Roy Morgan has published the first poll of voting intention since the election, though in its typically unpredictable way it makes clear from an accompanying chart that it has continued conducting polling on a weekly basis. The primary votes from the poll are Labor 36%, which compares with 32.6% at the election and 34% in both Morgan’s poll last week and its pre-election poll; Coalition 37%, respectively compared with 35.7%, 37% and 34%; Greens 11%, respectively compared with 12.3%, 12.5% and 13%; One Nation 4%, respectively compared with 5.0%, 3.5% and 4%; and United Australia Party 0.5%, respectively compared with 4.1%, 1% and 1%. The two-party preferred result from the poll is 53-47 in favour of Labor, compared with about 52-48 at the election, 54-46 in last week’s poll and 53-47 in the final pre-election Morgan poll.

The two-party state breakdowns have the Coalition with an unlikely 53.5-46.5 lead in New South Wales, after losing there by 51.4-48.6 at the election; Labor with a scarcely more plausible 60.5-39.5 lead in Victoria, which they won by about 54-46 (here the two-party election count is not quite finalised); 50-50 in Queensland, where the Coalition won 54-46; Labor ahead by 50.5-49.5 in Western Australia, where they won 55-45 at the election; Labor ahead by 60.5-39.5 in South Australia, where they won 54-46; and Labor ahead 63-37 in Tasmania, where they won 54.3-45.7. It should be noted that sample sizes for the small states especially low, and margins of error correspondingly high. The poll was conducted online and by phone last Monday to Sunday from a sample of 1401.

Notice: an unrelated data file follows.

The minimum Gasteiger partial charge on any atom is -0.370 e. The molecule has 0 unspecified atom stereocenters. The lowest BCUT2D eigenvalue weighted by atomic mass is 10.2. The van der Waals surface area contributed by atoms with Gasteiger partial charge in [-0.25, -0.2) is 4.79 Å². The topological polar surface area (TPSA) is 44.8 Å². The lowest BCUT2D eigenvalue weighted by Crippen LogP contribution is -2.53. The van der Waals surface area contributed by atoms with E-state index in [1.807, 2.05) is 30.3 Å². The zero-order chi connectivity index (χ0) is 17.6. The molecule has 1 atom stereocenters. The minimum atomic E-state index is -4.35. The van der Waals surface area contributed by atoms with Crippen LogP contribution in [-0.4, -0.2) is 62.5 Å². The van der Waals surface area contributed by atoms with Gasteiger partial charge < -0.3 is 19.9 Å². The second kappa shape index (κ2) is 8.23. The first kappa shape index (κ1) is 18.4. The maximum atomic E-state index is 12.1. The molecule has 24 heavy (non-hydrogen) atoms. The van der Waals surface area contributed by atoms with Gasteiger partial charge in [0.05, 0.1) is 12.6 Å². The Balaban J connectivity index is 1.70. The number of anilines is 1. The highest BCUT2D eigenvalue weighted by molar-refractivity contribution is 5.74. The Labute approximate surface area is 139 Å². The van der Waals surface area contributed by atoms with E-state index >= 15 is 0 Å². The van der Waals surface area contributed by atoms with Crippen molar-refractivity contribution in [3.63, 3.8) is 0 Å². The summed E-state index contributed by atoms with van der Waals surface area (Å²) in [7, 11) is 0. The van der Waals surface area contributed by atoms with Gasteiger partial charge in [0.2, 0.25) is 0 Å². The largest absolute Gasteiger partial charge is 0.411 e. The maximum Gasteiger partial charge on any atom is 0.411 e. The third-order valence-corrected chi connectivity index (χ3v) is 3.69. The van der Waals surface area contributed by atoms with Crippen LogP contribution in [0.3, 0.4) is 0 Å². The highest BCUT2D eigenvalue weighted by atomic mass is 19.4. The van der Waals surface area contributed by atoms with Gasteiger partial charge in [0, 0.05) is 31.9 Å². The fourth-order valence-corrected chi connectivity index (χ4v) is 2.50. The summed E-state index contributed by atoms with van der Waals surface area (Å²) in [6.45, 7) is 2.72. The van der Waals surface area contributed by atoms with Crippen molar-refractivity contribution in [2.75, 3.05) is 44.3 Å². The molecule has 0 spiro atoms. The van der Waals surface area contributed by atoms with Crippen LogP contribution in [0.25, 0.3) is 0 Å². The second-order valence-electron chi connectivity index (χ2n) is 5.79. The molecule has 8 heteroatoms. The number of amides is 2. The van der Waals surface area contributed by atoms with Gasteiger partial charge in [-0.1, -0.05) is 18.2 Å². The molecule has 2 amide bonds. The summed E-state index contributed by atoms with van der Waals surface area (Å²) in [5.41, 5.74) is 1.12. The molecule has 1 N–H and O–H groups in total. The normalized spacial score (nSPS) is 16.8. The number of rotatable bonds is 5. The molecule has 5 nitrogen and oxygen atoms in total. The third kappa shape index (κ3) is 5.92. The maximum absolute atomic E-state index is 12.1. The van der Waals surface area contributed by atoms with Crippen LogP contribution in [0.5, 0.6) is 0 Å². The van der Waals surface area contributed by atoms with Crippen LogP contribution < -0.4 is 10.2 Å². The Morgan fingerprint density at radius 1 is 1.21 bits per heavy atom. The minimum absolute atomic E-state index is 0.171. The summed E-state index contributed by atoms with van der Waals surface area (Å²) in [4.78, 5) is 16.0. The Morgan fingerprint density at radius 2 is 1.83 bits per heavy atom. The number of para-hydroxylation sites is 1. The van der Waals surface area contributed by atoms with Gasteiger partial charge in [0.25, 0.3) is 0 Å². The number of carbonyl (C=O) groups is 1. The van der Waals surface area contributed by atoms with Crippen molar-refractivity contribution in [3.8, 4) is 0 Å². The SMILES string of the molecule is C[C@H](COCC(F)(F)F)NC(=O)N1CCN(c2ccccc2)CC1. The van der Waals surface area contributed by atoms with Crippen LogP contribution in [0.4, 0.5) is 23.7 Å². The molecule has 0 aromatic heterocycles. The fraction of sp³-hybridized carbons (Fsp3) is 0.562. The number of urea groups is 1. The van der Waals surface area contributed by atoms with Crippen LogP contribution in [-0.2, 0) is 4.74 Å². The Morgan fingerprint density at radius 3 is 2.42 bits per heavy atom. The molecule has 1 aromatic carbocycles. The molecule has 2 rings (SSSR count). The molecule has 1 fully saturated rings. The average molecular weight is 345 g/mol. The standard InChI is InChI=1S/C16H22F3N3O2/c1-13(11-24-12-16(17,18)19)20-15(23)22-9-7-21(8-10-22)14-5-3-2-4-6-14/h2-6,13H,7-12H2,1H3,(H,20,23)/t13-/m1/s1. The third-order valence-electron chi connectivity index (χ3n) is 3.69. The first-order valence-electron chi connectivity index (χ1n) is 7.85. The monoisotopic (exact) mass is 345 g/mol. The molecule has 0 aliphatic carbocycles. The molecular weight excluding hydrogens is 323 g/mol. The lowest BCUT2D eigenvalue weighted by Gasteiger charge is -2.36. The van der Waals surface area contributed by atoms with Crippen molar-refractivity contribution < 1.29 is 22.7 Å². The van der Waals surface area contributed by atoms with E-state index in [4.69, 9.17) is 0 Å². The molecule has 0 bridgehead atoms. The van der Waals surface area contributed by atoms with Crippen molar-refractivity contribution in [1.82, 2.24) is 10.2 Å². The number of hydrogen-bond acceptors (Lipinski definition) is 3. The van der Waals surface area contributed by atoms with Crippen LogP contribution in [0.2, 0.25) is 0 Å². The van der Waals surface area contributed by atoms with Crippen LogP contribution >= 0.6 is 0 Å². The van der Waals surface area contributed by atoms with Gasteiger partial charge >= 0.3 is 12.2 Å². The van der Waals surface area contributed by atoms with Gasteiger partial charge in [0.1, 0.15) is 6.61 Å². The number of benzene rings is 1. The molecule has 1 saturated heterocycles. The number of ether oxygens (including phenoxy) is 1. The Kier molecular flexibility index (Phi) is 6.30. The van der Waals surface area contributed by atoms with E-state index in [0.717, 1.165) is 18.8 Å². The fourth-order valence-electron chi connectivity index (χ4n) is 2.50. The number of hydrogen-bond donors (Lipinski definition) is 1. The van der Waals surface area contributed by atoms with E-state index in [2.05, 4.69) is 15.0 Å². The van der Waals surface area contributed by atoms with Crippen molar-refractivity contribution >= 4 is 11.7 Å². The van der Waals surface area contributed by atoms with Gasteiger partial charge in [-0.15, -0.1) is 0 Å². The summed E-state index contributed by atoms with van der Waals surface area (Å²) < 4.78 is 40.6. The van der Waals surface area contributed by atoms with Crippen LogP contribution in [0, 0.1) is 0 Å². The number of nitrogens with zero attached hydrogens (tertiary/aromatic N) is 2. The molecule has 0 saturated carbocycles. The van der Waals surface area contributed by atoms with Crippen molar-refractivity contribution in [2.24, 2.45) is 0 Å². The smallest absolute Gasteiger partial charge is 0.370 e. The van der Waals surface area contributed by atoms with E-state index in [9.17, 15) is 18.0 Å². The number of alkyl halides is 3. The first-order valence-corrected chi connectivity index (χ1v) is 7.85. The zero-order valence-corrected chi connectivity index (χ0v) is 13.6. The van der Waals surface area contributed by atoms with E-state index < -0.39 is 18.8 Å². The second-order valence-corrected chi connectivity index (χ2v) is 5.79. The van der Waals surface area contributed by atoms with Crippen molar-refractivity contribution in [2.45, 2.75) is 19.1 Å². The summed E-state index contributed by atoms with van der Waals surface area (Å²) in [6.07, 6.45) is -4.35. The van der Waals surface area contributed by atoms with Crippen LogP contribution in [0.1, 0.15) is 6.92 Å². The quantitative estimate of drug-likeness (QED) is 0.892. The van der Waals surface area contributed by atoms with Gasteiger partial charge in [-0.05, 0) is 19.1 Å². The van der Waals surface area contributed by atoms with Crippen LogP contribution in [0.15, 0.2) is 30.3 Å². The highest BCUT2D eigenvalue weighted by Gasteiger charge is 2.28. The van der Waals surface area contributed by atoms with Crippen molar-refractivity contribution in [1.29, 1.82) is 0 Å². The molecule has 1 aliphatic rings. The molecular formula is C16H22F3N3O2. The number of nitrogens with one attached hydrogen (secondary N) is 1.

This post is intended as the open thread for general political discussion – if you have something more in-depth to offer on the results of the recent election, you might like to chime in on my new post looking at the Australian National University’s new study of surveys conducted early in the campaign and immediately after the election, or the ongoing discussion of the Senate results.

Author: William Bowe

William Bowe is a Perth-based election analyst and occasional teacher of political science. His blog, The Poll Bludger, has existed in one form or another since 2004, and is one of the most heavily trafficked websites on Australian politics.